The Houston makers of this device tout it as "the ultimate tailgate barbecue pit." What you have is your basic steel drum-style cooker that you can use in your backyard or attach to the back of your car or truck and haul to the beach, park or ball game. Apparently you can cook while you drive. The mobile version of the contraption looks like a combination grill and unicycle. The Gator Pit has 420 square inches of cooking surface and 222 square inches of work surface. It's yours for a mere $399.99 plus shipping. You can order by phone or on-line at www.gatorpit.net.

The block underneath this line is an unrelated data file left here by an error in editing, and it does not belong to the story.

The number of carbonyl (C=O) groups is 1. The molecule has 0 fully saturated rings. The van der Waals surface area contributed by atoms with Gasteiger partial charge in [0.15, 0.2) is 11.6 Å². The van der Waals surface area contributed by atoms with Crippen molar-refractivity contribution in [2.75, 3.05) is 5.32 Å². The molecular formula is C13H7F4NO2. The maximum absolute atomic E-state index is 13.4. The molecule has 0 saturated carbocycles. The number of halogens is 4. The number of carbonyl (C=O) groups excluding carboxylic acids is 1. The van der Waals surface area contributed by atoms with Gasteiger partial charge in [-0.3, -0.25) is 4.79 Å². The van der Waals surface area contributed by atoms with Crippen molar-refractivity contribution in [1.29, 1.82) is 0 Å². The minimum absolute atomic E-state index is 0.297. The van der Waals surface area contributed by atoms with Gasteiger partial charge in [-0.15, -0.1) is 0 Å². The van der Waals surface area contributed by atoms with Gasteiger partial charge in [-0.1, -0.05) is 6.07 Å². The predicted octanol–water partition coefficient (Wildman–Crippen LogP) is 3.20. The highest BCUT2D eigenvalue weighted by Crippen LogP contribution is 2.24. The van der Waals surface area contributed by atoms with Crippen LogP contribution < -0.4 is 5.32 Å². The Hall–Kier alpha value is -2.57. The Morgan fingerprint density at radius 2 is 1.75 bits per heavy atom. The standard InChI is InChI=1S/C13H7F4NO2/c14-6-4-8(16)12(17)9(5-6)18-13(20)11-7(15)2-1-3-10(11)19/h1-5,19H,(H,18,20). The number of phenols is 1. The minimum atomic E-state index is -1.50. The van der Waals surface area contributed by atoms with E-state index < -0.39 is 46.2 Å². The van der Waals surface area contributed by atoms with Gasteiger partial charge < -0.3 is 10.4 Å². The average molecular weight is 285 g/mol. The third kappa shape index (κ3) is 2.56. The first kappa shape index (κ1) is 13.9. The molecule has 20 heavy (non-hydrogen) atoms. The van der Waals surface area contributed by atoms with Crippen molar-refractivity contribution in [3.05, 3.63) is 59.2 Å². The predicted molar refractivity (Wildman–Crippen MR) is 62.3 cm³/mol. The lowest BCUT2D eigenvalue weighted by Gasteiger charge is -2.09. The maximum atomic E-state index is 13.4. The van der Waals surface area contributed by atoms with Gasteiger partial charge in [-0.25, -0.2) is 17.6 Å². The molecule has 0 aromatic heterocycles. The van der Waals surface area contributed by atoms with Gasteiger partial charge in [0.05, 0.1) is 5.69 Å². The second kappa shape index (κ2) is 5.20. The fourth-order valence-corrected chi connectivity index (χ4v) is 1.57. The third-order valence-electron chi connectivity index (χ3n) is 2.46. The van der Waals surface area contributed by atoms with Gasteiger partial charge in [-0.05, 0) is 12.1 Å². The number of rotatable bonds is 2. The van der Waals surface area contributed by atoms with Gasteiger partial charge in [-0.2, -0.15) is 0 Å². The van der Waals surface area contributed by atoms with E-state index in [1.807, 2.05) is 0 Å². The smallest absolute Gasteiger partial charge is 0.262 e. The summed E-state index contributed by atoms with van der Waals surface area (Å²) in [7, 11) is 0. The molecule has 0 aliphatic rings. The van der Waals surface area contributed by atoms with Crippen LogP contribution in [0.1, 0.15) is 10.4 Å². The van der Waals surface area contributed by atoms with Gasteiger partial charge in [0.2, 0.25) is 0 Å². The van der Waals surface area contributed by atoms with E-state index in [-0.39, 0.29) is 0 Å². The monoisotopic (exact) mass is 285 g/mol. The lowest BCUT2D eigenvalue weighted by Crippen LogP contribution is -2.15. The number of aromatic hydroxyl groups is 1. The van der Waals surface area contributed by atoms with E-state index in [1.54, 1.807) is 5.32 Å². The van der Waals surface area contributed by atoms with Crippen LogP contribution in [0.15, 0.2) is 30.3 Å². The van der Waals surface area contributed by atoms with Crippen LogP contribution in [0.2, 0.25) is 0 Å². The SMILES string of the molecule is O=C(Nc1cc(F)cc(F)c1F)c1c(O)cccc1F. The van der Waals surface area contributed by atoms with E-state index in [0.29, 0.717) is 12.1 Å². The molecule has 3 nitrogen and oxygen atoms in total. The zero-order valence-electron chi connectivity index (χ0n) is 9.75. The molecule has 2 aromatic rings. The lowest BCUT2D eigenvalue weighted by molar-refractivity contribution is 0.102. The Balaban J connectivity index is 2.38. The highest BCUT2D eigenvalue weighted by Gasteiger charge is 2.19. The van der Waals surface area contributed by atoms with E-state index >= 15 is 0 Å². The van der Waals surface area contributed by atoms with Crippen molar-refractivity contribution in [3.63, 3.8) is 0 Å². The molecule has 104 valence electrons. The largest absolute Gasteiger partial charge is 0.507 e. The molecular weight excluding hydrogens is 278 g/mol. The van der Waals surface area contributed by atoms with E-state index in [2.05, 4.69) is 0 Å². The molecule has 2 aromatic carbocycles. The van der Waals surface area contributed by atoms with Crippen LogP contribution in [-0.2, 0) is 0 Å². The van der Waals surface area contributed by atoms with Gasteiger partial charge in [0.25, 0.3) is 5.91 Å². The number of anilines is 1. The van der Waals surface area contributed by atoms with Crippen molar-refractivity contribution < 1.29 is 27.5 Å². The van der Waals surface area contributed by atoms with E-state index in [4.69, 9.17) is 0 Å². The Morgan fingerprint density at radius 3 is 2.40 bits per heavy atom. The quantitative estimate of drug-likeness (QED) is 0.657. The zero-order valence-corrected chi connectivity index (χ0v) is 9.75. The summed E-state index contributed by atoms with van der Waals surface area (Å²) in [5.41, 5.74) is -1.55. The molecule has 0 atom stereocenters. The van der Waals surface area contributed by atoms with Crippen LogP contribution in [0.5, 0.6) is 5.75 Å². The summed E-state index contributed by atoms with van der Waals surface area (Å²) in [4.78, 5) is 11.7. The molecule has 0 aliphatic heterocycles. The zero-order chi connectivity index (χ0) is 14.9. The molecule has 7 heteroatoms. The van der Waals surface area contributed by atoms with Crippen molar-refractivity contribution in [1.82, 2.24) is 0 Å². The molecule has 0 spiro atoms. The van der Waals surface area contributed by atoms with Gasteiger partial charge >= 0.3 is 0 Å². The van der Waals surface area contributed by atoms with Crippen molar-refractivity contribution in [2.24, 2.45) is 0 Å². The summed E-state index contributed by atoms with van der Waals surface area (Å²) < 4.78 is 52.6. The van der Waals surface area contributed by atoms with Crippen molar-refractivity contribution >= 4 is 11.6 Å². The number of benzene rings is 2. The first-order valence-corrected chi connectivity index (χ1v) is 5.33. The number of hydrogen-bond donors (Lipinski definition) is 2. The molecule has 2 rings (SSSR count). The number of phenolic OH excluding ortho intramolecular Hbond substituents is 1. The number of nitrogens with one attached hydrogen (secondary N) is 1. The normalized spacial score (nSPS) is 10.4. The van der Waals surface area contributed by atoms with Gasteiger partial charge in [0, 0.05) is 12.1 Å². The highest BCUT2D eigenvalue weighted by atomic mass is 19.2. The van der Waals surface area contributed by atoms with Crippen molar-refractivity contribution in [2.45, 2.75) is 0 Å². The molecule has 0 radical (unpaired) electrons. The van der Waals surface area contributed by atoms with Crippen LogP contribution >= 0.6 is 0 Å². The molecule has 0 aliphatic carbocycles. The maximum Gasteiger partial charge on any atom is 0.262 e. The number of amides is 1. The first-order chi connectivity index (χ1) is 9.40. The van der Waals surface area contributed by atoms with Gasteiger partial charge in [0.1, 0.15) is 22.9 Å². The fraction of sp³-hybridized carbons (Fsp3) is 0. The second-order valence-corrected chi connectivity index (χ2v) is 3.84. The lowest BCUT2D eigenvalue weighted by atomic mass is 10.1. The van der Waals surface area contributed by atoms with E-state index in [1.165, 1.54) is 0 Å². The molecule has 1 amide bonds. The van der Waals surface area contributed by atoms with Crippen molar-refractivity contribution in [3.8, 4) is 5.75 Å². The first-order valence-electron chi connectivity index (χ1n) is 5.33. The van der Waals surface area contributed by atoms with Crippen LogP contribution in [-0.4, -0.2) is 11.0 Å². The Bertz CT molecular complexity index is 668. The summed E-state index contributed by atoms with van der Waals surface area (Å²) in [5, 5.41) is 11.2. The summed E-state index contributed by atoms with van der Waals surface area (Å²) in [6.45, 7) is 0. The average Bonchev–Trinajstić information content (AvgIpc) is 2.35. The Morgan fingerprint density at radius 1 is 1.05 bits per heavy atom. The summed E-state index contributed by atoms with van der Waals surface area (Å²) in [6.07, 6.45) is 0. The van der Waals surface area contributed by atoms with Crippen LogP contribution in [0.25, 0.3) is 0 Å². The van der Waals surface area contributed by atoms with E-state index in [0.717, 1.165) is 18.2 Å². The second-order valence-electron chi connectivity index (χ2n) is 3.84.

Scott McCool is Houston's florist to the stars. He won't name the names of the socialites on his roster of 1,800 accounts, but he will tell us that his designers have spruced up events at the Museum of Fine Arts, the Alley Theatre and the River Oaks Country Club, with fabulous arrangements of roses from Ecuador, lilies from Chile and orchids from Singapore. You don't have to spend an arm and a leg on a wedding or a fund-raiser to do business with In Bloom, though. The minimum order is only $35. So treat yourself to some fancy flowers, just like the rich and famous.
Bank of America